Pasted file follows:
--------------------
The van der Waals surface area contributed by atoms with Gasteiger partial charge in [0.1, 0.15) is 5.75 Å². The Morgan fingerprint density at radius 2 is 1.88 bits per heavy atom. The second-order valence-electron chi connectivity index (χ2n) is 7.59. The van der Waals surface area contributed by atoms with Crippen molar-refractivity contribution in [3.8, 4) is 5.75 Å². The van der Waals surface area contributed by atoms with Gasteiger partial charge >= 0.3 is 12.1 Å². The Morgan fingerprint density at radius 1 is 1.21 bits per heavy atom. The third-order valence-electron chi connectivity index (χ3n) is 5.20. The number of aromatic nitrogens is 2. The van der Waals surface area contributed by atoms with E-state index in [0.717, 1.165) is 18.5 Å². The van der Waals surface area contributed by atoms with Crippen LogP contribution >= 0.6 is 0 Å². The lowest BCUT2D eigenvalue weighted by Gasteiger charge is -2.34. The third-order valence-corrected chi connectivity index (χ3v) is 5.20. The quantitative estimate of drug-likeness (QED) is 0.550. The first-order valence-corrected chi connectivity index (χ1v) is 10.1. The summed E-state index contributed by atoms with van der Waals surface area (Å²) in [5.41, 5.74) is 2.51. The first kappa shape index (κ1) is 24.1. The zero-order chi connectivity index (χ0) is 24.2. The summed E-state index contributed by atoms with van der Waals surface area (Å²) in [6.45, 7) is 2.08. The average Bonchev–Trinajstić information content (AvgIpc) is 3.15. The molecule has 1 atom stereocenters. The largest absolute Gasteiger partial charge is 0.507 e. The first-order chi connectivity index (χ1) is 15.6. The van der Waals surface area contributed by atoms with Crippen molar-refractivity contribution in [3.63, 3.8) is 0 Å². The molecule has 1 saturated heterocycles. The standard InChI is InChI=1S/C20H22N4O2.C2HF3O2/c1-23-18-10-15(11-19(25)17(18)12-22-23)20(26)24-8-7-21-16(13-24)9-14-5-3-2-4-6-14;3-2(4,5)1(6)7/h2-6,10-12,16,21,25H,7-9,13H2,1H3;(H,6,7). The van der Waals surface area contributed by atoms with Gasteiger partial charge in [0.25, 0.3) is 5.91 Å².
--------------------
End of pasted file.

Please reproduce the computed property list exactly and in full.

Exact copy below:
The van der Waals surface area contributed by atoms with Gasteiger partial charge in [0.1, 0.15) is 5.75 Å². The Morgan fingerprint density at radius 2 is 1.88 bits per heavy atom. The second-order valence-electron chi connectivity index (χ2n) is 7.59. The van der Waals surface area contributed by atoms with Crippen molar-refractivity contribution in [3.8, 4) is 5.75 Å². The van der Waals surface area contributed by atoms with Gasteiger partial charge >= 0.3 is 12.1 Å². The Morgan fingerprint density at radius 1 is 1.21 bits per heavy atom. The third-order valence-electron chi connectivity index (χ3n) is 5.20. The number of aromatic nitrogens is 2. The van der Waals surface area contributed by atoms with E-state index in [0.717, 1.165) is 18.5 Å². The van der Waals surface area contributed by atoms with Crippen LogP contribution >= 0.6 is 0 Å². The lowest BCUT2D eigenvalue weighted by Gasteiger charge is -2.34. The third-order valence-corrected chi connectivity index (χ3v) is 5.20. The quantitative estimate of drug-likeness (QED) is 0.550. The first-order valence-corrected chi connectivity index (χ1v) is 10.1. The summed E-state index contributed by atoms with van der Waals surface area (Å²) in [5.41, 5.74) is 2.51. The first kappa shape index (κ1) is 24.1. The zero-order chi connectivity index (χ0) is 24.2. The summed E-state index contributed by atoms with van der Waals surface area (Å²) in [6.45, 7) is 2.08. The average Bonchev–Trinajstić information content (AvgIpc) is 3.15. The molecule has 1 atom stereocenters. The largest absolute Gasteiger partial charge is 0.507 e. The first-order chi connectivity index (χ1) is 15.6. The van der Waals surface area contributed by atoms with Crippen molar-refractivity contribution in [3.63, 3.8) is 0 Å². The molecule has 1 saturated heterocycles. The standard InChI is InChI=1S/C20H22N4O2.C2HF3O2/c1-23-18-10-15(11-19(25)17(18)12-22-23)20(26)24-8-7-21-16(13-24)9-14-5-3-2-4-6-14;3-2(4,5)1(6)7/h2-6,10-12,16,21,25H,7-9,13H2,1H3;(H,6,7). The van der Waals surface area contributed by atoms with Gasteiger partial charge in [0.25, 0.3) is 5.91 Å².